DSME 020

With 1.15m teu of newbuild capacity, including 46 ULCVs, expected to be delivered, 2019 is set to be another “interesting year” in container shipping, according to Alphaliner.

Due to the “top-heavy” orderbook, the consultant is predicting a tighter outlook for tonnage in the 10,000 teu and under sector and a more modest global fleet expansion of around 3.5% than the 5.7% growth of last year.

At the end of the year, the world’s cellular fleet stood at 5,284 ships, for 22.3m teu.

Alphaliner said an 11.2% fleet increase in ships of 10,000-23,000 teu this year was likely to be tempered by a shrinkage of some 2.5% in the 4,000-10,000 teu range and an “anaemic” 2.5% growth in the very smallest containership sizes.

ULCVs of 13,800-21,400 teu hit the water at an average rate of one a week last year, totalling 901,000 teu – 35 of the 52 were deployed between Asia and Europe.

Their arrival triggered cascading and service restructures “purely implemented to make good use of smaller tonnage”.

Most analysts expect containership scrapping to pick up again this year, driven by preparation for next year’s IMO 0.5% sulphur cap regulations, which will make older fuel-guzzling vessels much more expensive to operate.

Only around 60 vessels, equating to just over 110,000 teu, were sold for demolition in 2018 – a seven-year low – compared with 151 ships for 431,000 teu scrapped in 2017.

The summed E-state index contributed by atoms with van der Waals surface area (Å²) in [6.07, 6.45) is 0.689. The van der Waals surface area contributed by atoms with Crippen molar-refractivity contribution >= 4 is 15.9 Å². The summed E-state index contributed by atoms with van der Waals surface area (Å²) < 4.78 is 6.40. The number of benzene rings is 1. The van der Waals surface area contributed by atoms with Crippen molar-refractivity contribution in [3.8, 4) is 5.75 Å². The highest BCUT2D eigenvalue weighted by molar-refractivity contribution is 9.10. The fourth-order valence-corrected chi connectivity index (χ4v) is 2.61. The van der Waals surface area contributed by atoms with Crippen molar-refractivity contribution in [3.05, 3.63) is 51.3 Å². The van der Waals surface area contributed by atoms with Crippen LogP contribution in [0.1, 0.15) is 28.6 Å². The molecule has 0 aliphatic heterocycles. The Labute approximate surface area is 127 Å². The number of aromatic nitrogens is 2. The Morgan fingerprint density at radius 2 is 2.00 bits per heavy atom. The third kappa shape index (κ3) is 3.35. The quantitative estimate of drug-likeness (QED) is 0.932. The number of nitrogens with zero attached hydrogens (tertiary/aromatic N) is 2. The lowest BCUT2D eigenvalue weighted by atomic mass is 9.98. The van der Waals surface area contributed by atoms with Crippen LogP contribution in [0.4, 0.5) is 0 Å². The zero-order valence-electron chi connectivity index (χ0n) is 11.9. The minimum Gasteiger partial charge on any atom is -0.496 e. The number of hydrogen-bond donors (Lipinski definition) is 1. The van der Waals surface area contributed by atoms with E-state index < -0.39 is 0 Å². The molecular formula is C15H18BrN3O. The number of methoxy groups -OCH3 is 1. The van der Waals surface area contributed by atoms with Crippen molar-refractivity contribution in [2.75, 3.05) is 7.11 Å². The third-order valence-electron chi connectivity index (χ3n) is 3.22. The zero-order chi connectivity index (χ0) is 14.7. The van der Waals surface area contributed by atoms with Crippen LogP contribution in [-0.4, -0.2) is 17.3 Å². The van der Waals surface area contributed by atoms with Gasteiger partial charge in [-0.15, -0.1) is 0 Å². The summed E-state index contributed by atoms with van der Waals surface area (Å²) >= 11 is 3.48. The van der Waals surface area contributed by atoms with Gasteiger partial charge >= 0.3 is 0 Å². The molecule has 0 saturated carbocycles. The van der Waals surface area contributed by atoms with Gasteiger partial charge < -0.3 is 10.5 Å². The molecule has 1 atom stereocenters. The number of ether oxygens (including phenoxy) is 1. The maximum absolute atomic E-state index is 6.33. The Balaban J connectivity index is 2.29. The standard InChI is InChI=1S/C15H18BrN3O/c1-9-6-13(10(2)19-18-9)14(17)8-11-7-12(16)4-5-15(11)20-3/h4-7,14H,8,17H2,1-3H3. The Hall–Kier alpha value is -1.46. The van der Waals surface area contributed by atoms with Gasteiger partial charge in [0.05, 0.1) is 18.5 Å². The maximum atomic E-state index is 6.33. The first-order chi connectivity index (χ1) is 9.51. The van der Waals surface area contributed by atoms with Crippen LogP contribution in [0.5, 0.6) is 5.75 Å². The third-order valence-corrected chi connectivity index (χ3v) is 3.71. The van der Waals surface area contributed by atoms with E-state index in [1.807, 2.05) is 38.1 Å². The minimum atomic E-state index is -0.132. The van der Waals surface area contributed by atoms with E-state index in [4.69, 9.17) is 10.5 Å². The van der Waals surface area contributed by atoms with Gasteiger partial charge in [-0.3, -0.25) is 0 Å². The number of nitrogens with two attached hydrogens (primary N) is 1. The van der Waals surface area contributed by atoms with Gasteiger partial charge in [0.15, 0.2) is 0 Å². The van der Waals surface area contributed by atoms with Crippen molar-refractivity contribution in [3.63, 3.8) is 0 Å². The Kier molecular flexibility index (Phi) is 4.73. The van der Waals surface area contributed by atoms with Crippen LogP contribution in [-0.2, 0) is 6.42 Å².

Alphaliner estimates containership deletions will be around 300,000 teu this year, with the number of ships sold for scrap accelerating in the second half as operators weed out the more uneconomic vessels from their fleets.

At a cost of around $9m per vessel to retrofit exhaust gas cleaning systems (scrubbers) to ships to enable the vessels to continue to consume cheaper heavy fuel oil post-IMO 2020, Alphaliner said it expected only chartered ships of 10 years and younger would be considered, given the requirement to recover the scrubber investment by way of higher daily hire fees.

“IMO 2020 will be a game-changer, as it will bring fuel costs to the forefront,” said Alphaliner, “It should lead to a massification of volumes on all trades that will benefit the larger ships at the expense of smaller ones.”

Consequently, the consultant’s charter market outlook for 2019 is heavily influenced by the pre-IMO 2020 preparations, which could also increase short-term demand as ships are temporarily taken out of service for tanks to be cleaned, or scrubbers to be fitted, and some are scrapped.

What is certain however is that the low-sulphur regulations will have a significant impact on the container liner industry and, if not recovered, the associated higher fuel costs could prove to be extremely damaging for the financially weaker players.

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